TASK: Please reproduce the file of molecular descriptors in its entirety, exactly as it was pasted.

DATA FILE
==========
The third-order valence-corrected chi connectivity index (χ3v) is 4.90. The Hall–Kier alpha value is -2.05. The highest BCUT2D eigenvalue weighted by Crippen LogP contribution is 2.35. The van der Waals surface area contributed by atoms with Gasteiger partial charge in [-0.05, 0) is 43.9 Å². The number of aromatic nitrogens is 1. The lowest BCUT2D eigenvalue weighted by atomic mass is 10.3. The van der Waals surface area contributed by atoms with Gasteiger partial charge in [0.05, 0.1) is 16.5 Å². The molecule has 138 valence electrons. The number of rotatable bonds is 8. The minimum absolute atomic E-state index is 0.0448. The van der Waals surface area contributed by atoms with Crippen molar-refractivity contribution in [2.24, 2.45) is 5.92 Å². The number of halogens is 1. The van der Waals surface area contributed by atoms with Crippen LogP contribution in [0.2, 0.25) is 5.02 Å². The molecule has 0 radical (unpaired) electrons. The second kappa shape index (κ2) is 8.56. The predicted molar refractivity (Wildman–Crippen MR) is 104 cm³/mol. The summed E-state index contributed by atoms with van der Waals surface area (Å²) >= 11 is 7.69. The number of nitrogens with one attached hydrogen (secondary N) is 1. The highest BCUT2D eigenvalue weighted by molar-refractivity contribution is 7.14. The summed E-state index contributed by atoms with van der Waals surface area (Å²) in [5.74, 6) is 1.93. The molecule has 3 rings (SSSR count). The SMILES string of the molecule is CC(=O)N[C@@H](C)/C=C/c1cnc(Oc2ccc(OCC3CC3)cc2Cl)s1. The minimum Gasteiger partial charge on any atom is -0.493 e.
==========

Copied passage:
The third-order valence-corrected chi connectivity index (χ3v) is 4.90. The Hall–Kier alpha value is -2.05. The highest BCUT2D eigenvalue weighted by Crippen LogP contribution is 2.35. The van der Waals surface area contributed by atoms with Gasteiger partial charge in [-0.05, 0) is 43.9 Å². The number of aromatic nitrogens is 1. The lowest BCUT2D eigenvalue weighted by atomic mass is 10.3. The van der Waals surface area contributed by atoms with Gasteiger partial charge in [0.05, 0.1) is 16.5 Å². The molecule has 138 valence electrons. The number of rotatable bonds is 8. The minimum absolute atomic E-state index is 0.0448. The van der Waals surface area contributed by atoms with Crippen molar-refractivity contribution in [2.24, 2.45) is 5.92 Å². The number of halogens is 1. The van der Waals surface area contributed by atoms with Crippen LogP contribution in [0.2, 0.25) is 5.02 Å². The molecule has 0 radical (unpaired) electrons. The second kappa shape index (κ2) is 8.56. The predicted molar refractivity (Wildman–Crippen MR) is 104 cm³/mol. The summed E-state index contributed by atoms with van der Waals surface area (Å²) >= 11 is 7.69. The number of nitrogens with one attached hydrogen (secondary N) is 1. The highest BCUT2D eigenvalue weighted by molar-refractivity contribution is 7.14. The summed E-state index contributed by atoms with van der Waals surface area (Å²) in [5.74, 6) is 1.93. The molecule has 3 rings (SSSR count). The SMILES string of the molecule is CC(=O)N[C@@H](C)/C=C/c1cnc(Oc2ccc(OCC3CC3)cc2Cl)s1. The minimum Gasteiger partial charge on any atom is -0.493 e.